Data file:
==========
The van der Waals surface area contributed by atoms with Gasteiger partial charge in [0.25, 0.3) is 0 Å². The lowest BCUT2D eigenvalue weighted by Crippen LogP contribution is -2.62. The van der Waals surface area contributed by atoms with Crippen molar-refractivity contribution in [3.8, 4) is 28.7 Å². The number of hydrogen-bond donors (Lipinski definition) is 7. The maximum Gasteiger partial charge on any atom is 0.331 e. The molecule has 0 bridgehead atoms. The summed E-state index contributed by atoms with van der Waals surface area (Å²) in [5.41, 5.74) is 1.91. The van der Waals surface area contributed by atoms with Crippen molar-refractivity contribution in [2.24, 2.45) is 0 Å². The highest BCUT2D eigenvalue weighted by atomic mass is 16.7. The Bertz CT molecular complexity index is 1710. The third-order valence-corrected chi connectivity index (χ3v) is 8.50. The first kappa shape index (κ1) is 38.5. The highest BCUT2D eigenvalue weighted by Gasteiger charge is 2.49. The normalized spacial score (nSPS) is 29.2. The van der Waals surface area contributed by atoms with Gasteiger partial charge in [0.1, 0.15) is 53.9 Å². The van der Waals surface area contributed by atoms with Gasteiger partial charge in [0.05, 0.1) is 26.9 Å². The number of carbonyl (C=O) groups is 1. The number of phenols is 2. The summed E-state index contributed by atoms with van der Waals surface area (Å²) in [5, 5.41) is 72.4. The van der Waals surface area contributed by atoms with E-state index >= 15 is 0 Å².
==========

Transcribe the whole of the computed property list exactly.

The van der Waals surface area contributed by atoms with Gasteiger partial charge in [0.25, 0.3) is 0 Å². The lowest BCUT2D eigenvalue weighted by Crippen LogP contribution is -2.62. The van der Waals surface area contributed by atoms with Crippen molar-refractivity contribution in [3.8, 4) is 28.7 Å². The number of hydrogen-bond donors (Lipinski definition) is 7. The maximum Gasteiger partial charge on any atom is 0.331 e. The molecule has 0 bridgehead atoms. The summed E-state index contributed by atoms with van der Waals surface area (Å²) in [5.41, 5.74) is 1.91. The van der Waals surface area contributed by atoms with Crippen molar-refractivity contribution in [2.24, 2.45) is 0 Å². The highest BCUT2D eigenvalue weighted by atomic mass is 16.7. The Bertz CT molecular complexity index is 1710. The third-order valence-corrected chi connectivity index (χ3v) is 8.50. The first kappa shape index (κ1) is 38.5. The highest BCUT2D eigenvalue weighted by Gasteiger charge is 2.49. The normalized spacial score (nSPS) is 29.2. The van der Waals surface area contributed by atoms with Gasteiger partial charge in [0.1, 0.15) is 53.9 Å². The van der Waals surface area contributed by atoms with Gasteiger partial charge in [0.05, 0.1) is 26.9 Å². The number of carbonyl (C=O) groups is 1. The number of phenols is 2. The summed E-state index contributed by atoms with van der Waals surface area (Å²) in [5, 5.41) is 72.4. The van der Waals surface area contributed by atoms with E-state index >= 15 is 0 Å².